• Upgrade “SAIL THROUGH” package to “BELLS AND WHISTLES” package

Upgrade 3

  • Upgrade “ALL IN” package to “BELLS AND WHISTLES” package


How does the process work with Trademark Angel? What happens after I buy a trademark package?2019-08-25T07:58:07+00:00

There are 3 ways how you can proceed:

  1. Book an initial phone call with us. Here is the link.
  2. Ask for a free preliminary trademark search to get an idea whether your trademark can be registered. This is a basic search but if your mark is unregistrable, we’ll be able to tell you. Order your search here.
  3. Buy a trademark package right away to start the trademark registration process without further delay. You can see our pricing on this page and can buy directly from our website.

What happens after I buy a trademark package?

  1. We’ll confirm your order.
  2. We’ll check if your trademark is registrable. A comprehensive trademark search will be done at this stage. We will provide detailed recommendations how to increase chances of achieving registration if your trademark turns out to be problematic.
  3. If your trademark is registrable, we’ll move forward with the trademark registration process.
  4. If your trademark has low chances of achieving registration, you will have 3 options:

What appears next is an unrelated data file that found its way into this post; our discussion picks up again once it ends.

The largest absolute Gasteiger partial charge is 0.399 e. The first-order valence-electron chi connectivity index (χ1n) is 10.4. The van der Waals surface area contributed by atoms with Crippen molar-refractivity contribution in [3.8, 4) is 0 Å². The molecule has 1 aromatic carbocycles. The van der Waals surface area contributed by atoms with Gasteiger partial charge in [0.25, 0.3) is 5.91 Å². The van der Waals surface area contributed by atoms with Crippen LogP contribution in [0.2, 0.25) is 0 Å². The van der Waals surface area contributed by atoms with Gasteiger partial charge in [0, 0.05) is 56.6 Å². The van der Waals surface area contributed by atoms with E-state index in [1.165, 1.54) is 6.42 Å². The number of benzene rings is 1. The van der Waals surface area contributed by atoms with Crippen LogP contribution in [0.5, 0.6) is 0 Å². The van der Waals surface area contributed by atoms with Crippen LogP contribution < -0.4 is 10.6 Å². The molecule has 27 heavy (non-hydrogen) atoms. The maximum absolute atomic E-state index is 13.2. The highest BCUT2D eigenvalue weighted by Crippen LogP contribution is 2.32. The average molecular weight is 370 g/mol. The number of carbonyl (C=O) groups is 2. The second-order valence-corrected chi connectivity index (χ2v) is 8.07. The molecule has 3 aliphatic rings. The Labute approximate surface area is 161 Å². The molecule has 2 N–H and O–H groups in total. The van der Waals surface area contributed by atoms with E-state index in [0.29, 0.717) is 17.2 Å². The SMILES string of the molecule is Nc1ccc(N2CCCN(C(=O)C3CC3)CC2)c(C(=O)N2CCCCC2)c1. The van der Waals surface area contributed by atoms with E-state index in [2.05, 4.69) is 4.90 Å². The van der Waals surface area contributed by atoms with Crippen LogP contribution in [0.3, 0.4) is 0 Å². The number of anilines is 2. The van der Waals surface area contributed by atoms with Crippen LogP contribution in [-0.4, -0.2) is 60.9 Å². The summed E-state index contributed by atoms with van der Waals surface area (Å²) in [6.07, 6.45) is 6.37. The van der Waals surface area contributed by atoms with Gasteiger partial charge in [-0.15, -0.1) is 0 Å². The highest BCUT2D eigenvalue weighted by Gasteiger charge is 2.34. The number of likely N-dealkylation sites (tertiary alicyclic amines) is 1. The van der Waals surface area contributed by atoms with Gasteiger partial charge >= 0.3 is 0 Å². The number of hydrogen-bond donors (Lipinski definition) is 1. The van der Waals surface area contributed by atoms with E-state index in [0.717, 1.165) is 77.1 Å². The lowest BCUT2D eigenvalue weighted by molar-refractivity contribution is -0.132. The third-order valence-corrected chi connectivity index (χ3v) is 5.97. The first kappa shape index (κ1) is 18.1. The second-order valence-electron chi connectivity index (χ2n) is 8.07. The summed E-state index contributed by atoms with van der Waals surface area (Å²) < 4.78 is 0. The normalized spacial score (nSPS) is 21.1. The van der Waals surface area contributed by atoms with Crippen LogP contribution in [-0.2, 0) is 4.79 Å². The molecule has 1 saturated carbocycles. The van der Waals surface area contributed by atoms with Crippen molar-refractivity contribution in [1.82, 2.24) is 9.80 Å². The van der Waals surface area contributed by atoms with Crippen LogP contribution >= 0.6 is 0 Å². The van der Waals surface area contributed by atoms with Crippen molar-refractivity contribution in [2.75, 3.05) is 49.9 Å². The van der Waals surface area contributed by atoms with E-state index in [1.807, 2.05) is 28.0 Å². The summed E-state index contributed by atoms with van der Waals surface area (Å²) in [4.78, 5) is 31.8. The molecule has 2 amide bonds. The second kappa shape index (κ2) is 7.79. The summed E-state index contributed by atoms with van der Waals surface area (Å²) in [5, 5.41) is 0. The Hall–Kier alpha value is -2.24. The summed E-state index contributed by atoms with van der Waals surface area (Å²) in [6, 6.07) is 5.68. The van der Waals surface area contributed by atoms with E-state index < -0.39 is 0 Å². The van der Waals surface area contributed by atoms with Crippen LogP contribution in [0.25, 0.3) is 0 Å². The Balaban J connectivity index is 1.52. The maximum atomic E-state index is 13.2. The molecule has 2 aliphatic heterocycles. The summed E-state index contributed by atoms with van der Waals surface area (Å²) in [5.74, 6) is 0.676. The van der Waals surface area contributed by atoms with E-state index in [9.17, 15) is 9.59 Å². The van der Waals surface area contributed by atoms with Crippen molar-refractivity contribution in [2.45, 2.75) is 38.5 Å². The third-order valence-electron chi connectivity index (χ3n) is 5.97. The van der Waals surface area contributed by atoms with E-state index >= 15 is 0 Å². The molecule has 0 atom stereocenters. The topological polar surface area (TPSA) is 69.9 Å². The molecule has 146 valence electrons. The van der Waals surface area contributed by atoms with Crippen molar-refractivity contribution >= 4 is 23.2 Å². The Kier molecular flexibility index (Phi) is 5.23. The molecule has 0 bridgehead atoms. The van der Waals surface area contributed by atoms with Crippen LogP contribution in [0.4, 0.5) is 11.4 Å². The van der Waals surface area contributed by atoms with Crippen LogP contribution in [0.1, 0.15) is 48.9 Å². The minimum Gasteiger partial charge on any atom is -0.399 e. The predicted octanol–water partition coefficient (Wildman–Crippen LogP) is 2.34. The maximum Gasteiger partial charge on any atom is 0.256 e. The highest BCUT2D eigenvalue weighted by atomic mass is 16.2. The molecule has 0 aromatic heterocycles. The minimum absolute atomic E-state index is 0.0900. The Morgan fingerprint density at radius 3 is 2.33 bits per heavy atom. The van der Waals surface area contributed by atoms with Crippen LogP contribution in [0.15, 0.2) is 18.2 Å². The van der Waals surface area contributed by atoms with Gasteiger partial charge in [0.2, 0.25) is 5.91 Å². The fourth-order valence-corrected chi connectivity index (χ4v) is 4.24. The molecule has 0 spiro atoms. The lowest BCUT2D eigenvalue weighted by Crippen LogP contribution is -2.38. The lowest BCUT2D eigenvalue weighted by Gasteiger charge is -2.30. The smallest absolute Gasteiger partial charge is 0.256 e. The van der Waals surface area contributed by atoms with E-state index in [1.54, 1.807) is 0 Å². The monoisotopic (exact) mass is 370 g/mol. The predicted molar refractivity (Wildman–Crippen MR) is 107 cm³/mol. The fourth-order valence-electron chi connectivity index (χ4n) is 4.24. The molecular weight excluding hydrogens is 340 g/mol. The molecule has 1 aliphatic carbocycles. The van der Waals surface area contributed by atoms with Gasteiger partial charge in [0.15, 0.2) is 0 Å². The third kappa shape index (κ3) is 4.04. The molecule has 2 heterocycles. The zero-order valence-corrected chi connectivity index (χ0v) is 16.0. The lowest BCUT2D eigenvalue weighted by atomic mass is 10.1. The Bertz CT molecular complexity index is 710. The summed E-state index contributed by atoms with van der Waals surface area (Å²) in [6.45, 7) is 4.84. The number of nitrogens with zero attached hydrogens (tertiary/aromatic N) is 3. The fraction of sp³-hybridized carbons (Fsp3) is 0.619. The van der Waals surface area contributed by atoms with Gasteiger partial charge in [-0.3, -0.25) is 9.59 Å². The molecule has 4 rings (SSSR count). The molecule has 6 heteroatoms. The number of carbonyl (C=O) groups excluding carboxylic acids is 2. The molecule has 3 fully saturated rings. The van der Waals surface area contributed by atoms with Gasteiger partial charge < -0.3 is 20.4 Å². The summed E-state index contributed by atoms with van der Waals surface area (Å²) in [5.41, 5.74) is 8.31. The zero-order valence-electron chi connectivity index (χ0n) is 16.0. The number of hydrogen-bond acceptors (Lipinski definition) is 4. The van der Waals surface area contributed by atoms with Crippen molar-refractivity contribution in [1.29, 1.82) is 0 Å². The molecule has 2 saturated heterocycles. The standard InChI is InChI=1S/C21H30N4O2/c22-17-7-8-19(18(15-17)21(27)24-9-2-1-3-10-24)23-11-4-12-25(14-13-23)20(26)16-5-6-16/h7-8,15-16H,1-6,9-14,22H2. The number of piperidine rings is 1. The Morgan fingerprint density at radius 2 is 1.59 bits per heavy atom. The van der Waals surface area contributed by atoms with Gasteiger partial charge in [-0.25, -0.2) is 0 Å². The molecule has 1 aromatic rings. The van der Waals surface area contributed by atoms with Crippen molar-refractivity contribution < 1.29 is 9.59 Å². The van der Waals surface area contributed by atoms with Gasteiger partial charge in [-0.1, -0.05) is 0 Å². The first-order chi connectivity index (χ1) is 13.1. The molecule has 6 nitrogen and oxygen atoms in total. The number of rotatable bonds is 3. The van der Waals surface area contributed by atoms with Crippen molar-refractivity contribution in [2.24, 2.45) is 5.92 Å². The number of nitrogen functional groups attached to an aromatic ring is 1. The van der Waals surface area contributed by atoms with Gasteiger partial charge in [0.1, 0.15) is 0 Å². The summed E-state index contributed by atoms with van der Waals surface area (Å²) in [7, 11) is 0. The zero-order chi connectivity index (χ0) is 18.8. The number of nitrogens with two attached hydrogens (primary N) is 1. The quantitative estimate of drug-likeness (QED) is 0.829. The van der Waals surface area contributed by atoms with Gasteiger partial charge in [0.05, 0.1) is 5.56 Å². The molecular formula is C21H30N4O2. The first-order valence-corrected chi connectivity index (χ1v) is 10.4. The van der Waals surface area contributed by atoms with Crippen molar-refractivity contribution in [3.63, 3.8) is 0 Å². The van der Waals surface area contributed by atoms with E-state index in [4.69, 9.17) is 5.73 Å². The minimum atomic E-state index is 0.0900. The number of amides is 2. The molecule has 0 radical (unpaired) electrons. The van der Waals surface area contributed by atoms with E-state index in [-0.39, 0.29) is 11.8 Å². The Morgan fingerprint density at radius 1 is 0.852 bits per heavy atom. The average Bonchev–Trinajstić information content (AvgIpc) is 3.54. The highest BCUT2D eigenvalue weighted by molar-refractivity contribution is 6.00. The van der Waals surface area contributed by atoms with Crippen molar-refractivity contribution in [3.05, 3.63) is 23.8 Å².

• Ask for a full refund;
  • Come up with a different name. We will provide detailed instructions for this. Further trademark searches are included in the package and there is no extra cost. We’ll keep searching until we find a registrable trademark;
  • Proceed with the filing anyway.

The choice is yours. Make the first step now.

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Who will file my trademark application?2019-08-13T09:44:36+00:00

As of August 3, 2019, the United States Patent and Trademark (USPTO) now requires foreign domiciled applicants (read: non-US applicants) and registrants to appoint a US attorney on all US trademark filings and representations before TTAB. We work with a few trusted US attorneys so can file and take over your recently filed trademark applications. If you filed yourself, we can take over your application and appoint a US licensed attorney, at no cost to you.

Since this is how we always filed, our fees remained the same unlike many other firms that increased their fees following the introduction of this new rule.

In every country where we file, a licensed attorney or trademark agents submits your trademark application so that you get proper legal representation.

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What are geographically descriptive trademarks in the US?2019-05-18T23:55:12+00:00